Sick Day Self Care

A blue sky background with white clouds, the words in the middle read "Sick Day Self Care" in pink. At the bottom of the image a variety of different coloured can paws are reaching up for hearts.

Would you believe, once again, I have COVID! 

So that means I am working from home as best I can, given the blergh I am feeling. With that in mind, I thought as I spend my day working from home, I would write some tips on preparing for the inevitable “Sick Day”. Ideas here could also be utilised for days of burnout, but I’m going to be focusing more on short-term sickness plans. 

There will also be a summary list at the end if you want to take away a task list to set up your own “Sick Day Self Care” plans:

Something I do a few times a year is check through my first aid kit and medications in my cupboard. I add it to my calendar every 3 months (ish) to just take a look and make sure I have some basic items in, such as:

  • Plasters
  • Antiseptic Wipes or Wash
  • Paracetamol & Ibuprofen
  • Cold & Flu Stuff (Lemsips mostly)
  • My Prescription Medication (I get it in 3month supplies)
These are things that are important in my house and get used a lot, but you may have a completely different set of priority items. Making a list and leaving it where you store the first aid can really help you to check through and decide if anything is missing.

It’s also important to check the dates on these items. I was helping a friend move house a few years ago and noticed their bag of plasters looked old, as in, 1990s old. On further inspection, I found they had expired when I was in Primary School (which was in fact in the 90s!).

First Aid kit has an expiry on it because, after that date, it cannot be guaranteed to be sterile. So if you find a few plasters that went out of date last month, you’ll probably be fine in the short term but definitely look into replacing them.

If you don’t have a first aid kit in your house, you can buy a “kit” from places like Boots, Superdrug, or trusty old Amazon for around £10.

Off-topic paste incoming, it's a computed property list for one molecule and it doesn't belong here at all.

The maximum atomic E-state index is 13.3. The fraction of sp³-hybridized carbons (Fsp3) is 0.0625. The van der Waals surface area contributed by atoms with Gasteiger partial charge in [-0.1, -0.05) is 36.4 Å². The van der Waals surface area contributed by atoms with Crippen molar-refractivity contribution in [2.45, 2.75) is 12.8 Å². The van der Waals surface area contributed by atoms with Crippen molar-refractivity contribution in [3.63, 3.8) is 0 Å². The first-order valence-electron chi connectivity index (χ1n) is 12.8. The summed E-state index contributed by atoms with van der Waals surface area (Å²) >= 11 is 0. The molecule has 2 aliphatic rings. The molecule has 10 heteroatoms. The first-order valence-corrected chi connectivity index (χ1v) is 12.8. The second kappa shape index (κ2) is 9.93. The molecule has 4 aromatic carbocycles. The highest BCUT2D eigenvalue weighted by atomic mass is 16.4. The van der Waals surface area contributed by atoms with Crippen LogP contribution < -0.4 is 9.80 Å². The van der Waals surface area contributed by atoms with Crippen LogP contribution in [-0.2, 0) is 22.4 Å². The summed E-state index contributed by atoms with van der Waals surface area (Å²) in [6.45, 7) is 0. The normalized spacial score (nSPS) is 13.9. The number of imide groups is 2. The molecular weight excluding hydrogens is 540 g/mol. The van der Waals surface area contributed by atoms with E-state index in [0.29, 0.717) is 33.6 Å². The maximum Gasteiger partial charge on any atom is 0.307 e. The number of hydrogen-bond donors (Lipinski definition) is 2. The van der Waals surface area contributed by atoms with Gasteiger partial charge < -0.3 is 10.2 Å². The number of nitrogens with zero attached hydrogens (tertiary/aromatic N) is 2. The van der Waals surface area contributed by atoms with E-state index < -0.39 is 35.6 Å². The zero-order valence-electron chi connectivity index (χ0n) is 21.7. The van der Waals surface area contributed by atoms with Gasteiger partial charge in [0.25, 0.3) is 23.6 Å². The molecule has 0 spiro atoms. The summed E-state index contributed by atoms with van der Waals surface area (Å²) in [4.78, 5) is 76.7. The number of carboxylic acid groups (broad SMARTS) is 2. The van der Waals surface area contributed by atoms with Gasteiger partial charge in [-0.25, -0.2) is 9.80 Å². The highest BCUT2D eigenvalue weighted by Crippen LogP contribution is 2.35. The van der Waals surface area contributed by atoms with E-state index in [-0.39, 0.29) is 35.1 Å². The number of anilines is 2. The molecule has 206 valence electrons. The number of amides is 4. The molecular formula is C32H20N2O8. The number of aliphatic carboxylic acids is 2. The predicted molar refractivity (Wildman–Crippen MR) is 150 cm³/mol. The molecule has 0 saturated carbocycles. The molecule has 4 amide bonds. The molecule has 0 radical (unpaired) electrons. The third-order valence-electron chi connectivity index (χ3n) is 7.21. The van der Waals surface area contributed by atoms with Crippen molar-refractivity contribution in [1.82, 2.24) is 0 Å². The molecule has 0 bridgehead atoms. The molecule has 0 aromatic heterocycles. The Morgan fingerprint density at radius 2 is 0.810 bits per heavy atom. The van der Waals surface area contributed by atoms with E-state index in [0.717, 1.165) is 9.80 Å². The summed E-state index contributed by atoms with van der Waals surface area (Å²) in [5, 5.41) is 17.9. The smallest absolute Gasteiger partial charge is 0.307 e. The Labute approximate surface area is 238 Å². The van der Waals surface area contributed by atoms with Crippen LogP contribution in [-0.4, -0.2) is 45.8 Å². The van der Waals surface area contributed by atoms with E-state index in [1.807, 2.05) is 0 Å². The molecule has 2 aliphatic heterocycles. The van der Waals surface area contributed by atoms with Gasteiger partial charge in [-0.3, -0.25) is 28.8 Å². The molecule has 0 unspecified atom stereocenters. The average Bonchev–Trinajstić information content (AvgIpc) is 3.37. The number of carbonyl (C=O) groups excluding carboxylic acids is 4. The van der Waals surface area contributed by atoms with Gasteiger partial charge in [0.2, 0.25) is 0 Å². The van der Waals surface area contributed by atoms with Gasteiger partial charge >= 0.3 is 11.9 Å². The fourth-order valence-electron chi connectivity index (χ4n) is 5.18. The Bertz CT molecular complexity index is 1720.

I would definitely advise getting one if you are accident-prone like we are in my household. You can easily set up your own first aid box using an old shoe box and buying items like plasters individually.

A white cat winking and wearing a pink spotted onesie with the word "comfort" next to the cat in pink joined-up handwriting

Many of you may already have a “Self Care Box” prepared. 

This is where you have a collection of items together in one place for when you’re having a bad time. These contain things like colouring books, stim toys, nice-smelling candles, whatever supports your “Self Care”.

It’s a good idea to know what brings you comfort in advance, because, if you’re anything like me, you’ll get a cold and roll around the house unsure of what is going to help comfort you.

For my list, I have:

  • Disney Onesie (Must be one of the Disney ones!)
  • Weighted Blanket 
  • Stim Toy Box (I have a small one on my home desk)
  • Lucozade Zero Sugar (I have POTS, so the extra salt is helpful)
I am currently utilising all of the above, apart from the Lucozade, because I didn’t take my own advice and make sure I have enough stored up for emergencies!  

I ran one of our Peer Support Sessions last year about Pacing and included a load of ideas of emergency food and drink ideas.

The last thing you want when you are sick is to go out to a supermarket to get food, and the last thing your budget probably needs is daily takeouts.